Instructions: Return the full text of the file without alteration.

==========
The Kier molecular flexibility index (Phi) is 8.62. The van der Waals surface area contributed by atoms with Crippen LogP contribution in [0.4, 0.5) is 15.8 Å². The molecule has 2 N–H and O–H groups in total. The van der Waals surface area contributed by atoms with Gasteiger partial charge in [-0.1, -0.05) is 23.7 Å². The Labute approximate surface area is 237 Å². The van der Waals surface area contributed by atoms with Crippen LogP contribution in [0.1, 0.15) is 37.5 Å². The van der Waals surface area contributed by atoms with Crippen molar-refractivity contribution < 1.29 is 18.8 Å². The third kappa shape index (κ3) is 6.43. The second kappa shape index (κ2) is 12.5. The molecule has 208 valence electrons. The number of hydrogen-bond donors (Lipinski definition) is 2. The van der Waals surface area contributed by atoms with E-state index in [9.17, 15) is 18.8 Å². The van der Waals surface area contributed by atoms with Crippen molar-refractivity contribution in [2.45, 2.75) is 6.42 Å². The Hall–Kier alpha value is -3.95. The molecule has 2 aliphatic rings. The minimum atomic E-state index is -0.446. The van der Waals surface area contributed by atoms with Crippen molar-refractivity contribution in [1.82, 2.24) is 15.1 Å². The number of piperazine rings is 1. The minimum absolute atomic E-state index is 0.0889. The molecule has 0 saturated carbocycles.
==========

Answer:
The Kier molecular flexibility index (Phi) is 8.62. The van der Waals surface area contributed by atoms with Crippen LogP contribution in [0.4, 0.5) is 15.8 Å². The molecule has 2 N–H and O–H groups in total. The van der Waals surface area contributed by atoms with Gasteiger partial charge in [-0.1, -0.05) is 23.7 Å². The Labute approximate surface area is 237 Å². The van der Waals surface area contributed by atoms with Crippen LogP contribution in [0.1, 0.15) is 37.5 Å². The van der Waals surface area contributed by atoms with Crippen molar-refractivity contribution < 1.29 is 18.8 Å². The third kappa shape index (κ3) is 6.43. The second kappa shape index (κ2) is 12.5. The molecule has 208 valence electrons. The number of hydrogen-bond donors (Lipinski definition) is 2. The van der Waals surface area contributed by atoms with E-state index in [9.17, 15) is 18.8 Å². The van der Waals surface area contributed by atoms with Crippen molar-refractivity contribution in [2.45, 2.75) is 6.42 Å². The Hall–Kier alpha value is -3.95. The molecule has 2 aliphatic rings. The minimum atomic E-state index is -0.446. The van der Waals surface area contributed by atoms with Crippen molar-refractivity contribution in [1.82, 2.24) is 15.1 Å². The number of piperazine rings is 1. The minimum absolute atomic E-state index is 0.0889. The molecule has 0 saturated carbocycles.